Why Is Prohibition Important In The Great Gatsby

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The 1920s was a time in history defined largely by Prohibition and organized crime. In The Great Gatsby, life back then is perfectly illustrated from the wild parties to the behind the scene drug deals. Throughout the novel Fitzgerald is constantly showing you that behind the elegant parties and extreme wealth, America is not what it claims to be. “I call myself a businessman. I make my money by supplying a popular demand. If I break the law, my customers are as guilty as I am”(May 91). Prohibition was put into place in 1919, and this instantly did not sit well with many Americans. The Eighteenth Amendment made it illegal to “manufacture, sell, or transport liquor on a national level”(Moss 147). This however did not make it illegal to drink alcohol, just to produce or sell it to the consumer. People all over the country just wanted to drink and have fun but in a heartbeat, it was next to impossible to get any type of alcohol. Shortly after the Volstead Act was passed which defined intoxicating liquor as “ a drink that was more than .5 percent alcohol”(Moss 147). With it now illegal to get liquor there was …show more content…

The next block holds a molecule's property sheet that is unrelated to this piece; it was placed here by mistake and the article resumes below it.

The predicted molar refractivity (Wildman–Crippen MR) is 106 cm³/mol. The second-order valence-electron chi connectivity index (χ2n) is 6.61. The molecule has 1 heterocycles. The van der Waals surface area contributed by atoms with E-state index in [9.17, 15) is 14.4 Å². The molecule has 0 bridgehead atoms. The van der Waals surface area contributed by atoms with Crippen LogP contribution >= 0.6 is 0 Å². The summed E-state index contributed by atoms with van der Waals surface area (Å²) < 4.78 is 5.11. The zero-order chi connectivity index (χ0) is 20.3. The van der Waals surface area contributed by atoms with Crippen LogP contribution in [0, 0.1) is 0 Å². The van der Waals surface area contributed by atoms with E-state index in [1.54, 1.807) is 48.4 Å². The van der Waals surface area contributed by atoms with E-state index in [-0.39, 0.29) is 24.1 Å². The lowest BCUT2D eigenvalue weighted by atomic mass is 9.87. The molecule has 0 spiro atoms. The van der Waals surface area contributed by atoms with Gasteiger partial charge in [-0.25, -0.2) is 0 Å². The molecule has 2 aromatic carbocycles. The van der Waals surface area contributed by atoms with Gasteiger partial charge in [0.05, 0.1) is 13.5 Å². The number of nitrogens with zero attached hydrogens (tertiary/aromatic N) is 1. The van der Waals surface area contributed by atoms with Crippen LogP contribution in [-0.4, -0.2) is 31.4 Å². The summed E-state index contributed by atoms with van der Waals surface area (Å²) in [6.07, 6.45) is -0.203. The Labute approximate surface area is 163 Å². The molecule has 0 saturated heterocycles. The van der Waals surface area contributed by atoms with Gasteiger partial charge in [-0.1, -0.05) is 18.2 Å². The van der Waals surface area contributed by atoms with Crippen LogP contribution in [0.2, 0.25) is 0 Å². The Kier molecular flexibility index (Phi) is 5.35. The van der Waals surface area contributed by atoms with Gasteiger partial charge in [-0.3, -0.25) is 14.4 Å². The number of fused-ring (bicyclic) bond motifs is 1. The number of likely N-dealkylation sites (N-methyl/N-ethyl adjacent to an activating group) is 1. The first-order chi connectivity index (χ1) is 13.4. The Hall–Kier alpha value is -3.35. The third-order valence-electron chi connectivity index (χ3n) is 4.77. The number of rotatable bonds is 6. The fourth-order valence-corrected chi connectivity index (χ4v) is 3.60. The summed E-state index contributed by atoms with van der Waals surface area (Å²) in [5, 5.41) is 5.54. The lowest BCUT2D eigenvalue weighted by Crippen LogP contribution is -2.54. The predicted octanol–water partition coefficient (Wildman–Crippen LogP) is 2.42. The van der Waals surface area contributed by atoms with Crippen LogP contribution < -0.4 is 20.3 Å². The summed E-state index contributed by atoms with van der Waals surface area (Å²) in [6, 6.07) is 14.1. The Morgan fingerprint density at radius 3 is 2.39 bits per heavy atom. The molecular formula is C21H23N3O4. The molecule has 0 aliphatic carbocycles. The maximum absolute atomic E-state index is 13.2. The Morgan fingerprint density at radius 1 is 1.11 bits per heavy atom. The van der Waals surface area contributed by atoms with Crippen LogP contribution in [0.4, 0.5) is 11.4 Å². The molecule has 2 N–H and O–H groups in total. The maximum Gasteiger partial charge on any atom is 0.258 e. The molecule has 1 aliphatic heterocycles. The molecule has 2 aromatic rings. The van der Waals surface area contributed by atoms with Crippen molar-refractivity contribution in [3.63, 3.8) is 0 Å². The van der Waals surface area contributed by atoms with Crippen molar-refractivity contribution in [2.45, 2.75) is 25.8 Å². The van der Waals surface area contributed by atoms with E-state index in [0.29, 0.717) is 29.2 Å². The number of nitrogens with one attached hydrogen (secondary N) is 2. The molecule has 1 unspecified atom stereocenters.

It is first revealed to us at his first attempt to help Nick out by giving him an opportunity to make a little extra cash on the side. “I carry on a little business on the side, a sort of sideline, you understand”(Fitzgerald 82). Shortly after his initial proposal we are given a little bit more information about his mystery activities. “Well, this would interest you. It wouldn’t take up much of your time and you might pick up a nice bit of money. It happens to be a rather confidential sort of thing”(Fitzgerald 83). This shows us a side of Gatsby that we have not seen up until this point. Before this it seems as if he is a really respectable guy, but it is revealed that he has a shady life that not many people know

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